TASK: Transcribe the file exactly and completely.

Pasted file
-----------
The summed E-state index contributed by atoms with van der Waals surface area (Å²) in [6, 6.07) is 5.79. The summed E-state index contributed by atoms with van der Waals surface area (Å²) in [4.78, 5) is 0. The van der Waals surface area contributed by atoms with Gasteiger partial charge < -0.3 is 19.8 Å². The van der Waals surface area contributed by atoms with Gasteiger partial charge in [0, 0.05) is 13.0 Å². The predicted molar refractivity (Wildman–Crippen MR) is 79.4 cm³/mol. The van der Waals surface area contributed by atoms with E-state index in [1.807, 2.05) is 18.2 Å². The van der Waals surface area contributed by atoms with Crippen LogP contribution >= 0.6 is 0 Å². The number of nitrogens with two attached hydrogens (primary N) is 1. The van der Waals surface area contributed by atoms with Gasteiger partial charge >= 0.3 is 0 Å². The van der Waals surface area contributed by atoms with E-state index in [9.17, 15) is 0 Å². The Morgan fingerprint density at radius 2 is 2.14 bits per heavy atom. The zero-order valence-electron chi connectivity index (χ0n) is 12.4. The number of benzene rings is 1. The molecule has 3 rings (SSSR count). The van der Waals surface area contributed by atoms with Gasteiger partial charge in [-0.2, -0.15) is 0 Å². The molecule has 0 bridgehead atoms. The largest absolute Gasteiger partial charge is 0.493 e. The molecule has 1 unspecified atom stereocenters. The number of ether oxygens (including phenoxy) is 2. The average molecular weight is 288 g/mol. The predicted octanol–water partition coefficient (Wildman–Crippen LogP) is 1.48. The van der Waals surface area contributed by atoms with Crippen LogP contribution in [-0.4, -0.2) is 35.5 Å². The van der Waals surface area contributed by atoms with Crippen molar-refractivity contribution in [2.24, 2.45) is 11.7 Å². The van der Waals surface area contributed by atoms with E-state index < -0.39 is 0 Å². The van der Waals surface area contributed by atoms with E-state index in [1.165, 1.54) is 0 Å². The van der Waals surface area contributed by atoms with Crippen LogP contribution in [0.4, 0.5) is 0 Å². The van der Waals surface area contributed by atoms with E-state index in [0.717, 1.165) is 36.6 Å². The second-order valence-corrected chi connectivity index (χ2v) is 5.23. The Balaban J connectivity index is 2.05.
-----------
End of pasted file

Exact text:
The summed E-state index contributed by atoms with van der Waals surface area (Å²) in [6, 6.07) is 5.79. The summed E-state index contributed by atoms with van der Waals surface area (Å²) in [4.78, 5) is 0. The van der Waals surface area contributed by atoms with Gasteiger partial charge < -0.3 is 19.8 Å². The van der Waals surface area contributed by atoms with Gasteiger partial charge in [0, 0.05) is 13.0 Å². The predicted molar refractivity (Wildman–Crippen MR) is 79.4 cm³/mol. The van der Waals surface area contributed by atoms with E-state index in [1.807, 2.05) is 18.2 Å². The van der Waals surface area contributed by atoms with Crippen LogP contribution >= 0.6 is 0 Å². The number of nitrogens with two attached hydrogens (primary N) is 1. The van der Waals surface area contributed by atoms with Gasteiger partial charge >= 0.3 is 0 Å². The van der Waals surface area contributed by atoms with E-state index in [9.17, 15) is 0 Å². The Morgan fingerprint density at radius 2 is 2.14 bits per heavy atom. The zero-order valence-electron chi connectivity index (χ0n) is 12.4. The number of benzene rings is 1. The molecule has 3 rings (SSSR count). The van der Waals surface area contributed by atoms with Gasteiger partial charge in [-0.2, -0.15) is 0 Å². The molecule has 0 bridgehead atoms. The largest absolute Gasteiger partial charge is 0.493 e. The molecule has 1 unspecified atom stereocenters. The number of ether oxygens (including phenoxy) is 2. The average molecular weight is 288 g/mol. The predicted octanol–water partition coefficient (Wildman–Crippen LogP) is 1.48. The van der Waals surface area contributed by atoms with Crippen LogP contribution in [-0.4, -0.2) is 35.5 Å². The van der Waals surface area contributed by atoms with Crippen molar-refractivity contribution in [2.24, 2.45) is 11.7 Å². The van der Waals surface area contributed by atoms with E-state index < -0.39 is 0 Å². The van der Waals surface area contributed by atoms with E-state index in [1.165, 1.54) is 0 Å². The van der Waals surface area contributed by atoms with Crippen LogP contribution in [0.4, 0.5) is 0 Å². The van der Waals surface area contributed by atoms with E-state index in [0.717, 1.165) is 36.6 Å². The second-order valence-corrected chi connectivity index (χ2v) is 5.23. The Balaban J connectivity index is 2.05.